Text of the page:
The wireless revolution has seriously altered the way I work. It didn't seem like it was that big of a deal, to be able to work anywhere in the house on a laptop. And then I was home over Thanksgiving and tried my father's - it was incredible. So, soon after I had my own and I love it - I even ended up getting another one for my wife's laptop.

Whether it's browsing amazon.com late at night in bed, checking morning email in the kitchen while the kids run around, or being able to set up a writing desk anywhere in the house without worrying about an accessible internet port - the airport system is awesome. Even if you only have a desktop computer it's worth it - you can to put the computer in a place where there's no internet plug, without the 40 foot cord draping your wall to connect it. All in all, a wireless system may seem extravagant, but once you have one you'll wonder how you got by without it.

The airport card, along with the base station, allows you to connect several computers, even ones that don't have wireless cards in them (i.e., we have two laptops on the wireless system, and then one iMac that doesn't have an airport card is plugged directly into the base station). You can print, scan - anything - wirelessly, as long as those extra components are connected to the base station.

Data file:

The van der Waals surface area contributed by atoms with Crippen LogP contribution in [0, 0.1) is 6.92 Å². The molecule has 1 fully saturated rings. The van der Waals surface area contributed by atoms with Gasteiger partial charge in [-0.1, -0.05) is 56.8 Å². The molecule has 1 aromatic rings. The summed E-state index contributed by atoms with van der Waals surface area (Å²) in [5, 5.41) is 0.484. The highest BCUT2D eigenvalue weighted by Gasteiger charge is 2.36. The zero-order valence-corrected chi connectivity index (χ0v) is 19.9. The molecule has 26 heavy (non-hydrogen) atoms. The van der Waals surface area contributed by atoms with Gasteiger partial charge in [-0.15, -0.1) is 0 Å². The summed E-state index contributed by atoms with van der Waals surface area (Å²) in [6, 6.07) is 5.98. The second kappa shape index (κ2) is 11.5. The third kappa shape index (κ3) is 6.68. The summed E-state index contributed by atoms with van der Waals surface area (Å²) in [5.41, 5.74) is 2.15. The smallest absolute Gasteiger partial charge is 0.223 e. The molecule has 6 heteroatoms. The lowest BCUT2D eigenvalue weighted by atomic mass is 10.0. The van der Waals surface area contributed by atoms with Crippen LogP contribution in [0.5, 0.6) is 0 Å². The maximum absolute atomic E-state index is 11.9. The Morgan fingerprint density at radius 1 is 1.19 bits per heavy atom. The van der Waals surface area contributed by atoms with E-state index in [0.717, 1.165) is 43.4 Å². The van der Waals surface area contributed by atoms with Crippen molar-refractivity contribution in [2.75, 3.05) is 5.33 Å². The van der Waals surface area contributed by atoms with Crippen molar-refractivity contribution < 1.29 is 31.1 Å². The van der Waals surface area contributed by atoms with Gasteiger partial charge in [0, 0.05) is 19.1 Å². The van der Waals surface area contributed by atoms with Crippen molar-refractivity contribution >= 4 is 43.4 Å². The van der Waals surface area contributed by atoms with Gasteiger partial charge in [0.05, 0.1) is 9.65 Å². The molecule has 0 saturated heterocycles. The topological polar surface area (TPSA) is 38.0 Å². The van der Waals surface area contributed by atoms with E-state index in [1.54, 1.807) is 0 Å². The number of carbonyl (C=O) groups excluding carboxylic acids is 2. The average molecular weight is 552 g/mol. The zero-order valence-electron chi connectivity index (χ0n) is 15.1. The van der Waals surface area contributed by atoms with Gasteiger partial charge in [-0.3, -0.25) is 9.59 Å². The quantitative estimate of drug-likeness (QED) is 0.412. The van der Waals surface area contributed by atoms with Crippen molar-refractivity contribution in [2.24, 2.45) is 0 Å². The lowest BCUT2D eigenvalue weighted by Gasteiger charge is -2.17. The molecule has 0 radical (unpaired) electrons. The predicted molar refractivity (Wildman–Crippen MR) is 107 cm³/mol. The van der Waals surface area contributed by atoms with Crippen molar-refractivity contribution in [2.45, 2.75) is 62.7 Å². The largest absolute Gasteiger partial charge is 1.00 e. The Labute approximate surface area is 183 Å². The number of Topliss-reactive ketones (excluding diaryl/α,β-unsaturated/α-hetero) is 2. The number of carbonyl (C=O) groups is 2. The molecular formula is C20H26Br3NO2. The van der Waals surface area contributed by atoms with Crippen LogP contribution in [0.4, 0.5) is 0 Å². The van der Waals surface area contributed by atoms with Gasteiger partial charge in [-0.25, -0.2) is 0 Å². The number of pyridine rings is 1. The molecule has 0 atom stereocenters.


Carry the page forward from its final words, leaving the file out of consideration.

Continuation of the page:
If you have a big house and the base station won't be centrally located, you may want to look into the antenna. I have a 2500 square foot house and the base station is at one end of it. I can get access from anywhere in the house without the extra antenna, though in one or two places it's a weak signal. My father's house, on the other hand, is over 5000 square feet and the base station is at a far end - you can't even get a signal on the other side of the house. However, he purchased the antenna and the signal is now very strong wherever you are. A warning - you should make sure your airport network is password protected, especially if you get the antenna. The signal will be broadcast through half your neighborhood and if not protected, people can get on and use your airtime, clogging up your bandwidth.